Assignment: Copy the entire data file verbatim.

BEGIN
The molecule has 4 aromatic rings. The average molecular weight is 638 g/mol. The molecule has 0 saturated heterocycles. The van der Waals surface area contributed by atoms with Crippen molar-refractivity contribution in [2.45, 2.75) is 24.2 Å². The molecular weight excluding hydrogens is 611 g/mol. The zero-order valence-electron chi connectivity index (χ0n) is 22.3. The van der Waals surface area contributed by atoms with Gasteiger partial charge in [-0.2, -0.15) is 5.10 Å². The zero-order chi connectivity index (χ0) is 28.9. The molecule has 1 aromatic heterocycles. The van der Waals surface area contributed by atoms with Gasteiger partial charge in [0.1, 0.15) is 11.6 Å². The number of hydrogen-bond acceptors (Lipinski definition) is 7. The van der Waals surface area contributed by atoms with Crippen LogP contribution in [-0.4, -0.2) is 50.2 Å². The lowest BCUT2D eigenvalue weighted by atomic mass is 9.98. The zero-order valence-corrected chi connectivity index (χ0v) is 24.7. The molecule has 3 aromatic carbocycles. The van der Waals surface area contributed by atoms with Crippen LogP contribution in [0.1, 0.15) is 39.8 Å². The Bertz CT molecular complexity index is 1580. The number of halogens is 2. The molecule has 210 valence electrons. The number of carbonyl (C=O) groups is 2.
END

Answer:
The molecule has 4 aromatic rings. The average molecular weight is 638 g/mol. The molecule has 0 saturated heterocycles. The van der Waals surface area contributed by atoms with Crippen molar-refractivity contribution in [2.45, 2.75) is 24.2 Å². The molecular weight excluding hydrogens is 611 g/mol. The zero-order valence-electron chi connectivity index (χ0n) is 22.3. The van der Waals surface area contributed by atoms with Gasteiger partial charge in [-0.2, -0.15) is 5.10 Å². The zero-order chi connectivity index (χ0) is 28.9. The molecule has 1 aromatic heterocycles. The van der Waals surface area contributed by atoms with Gasteiger partial charge in [0.1, 0.15) is 11.6 Å². The number of hydrogen-bond acceptors (Lipinski definition) is 7. The van der Waals surface area contributed by atoms with Crippen LogP contribution in [-0.4, -0.2) is 50.2 Å². The lowest BCUT2D eigenvalue weighted by atomic mass is 9.98. The zero-order valence-corrected chi connectivity index (χ0v) is 24.7. The molecule has 3 aromatic carbocycles. The van der Waals surface area contributed by atoms with Crippen LogP contribution in [0.1, 0.15) is 39.8 Å². The Bertz CT molecular complexity index is 1580. The number of halogens is 2. The molecule has 210 valence electrons. The number of carbonyl (C=O) groups is 2.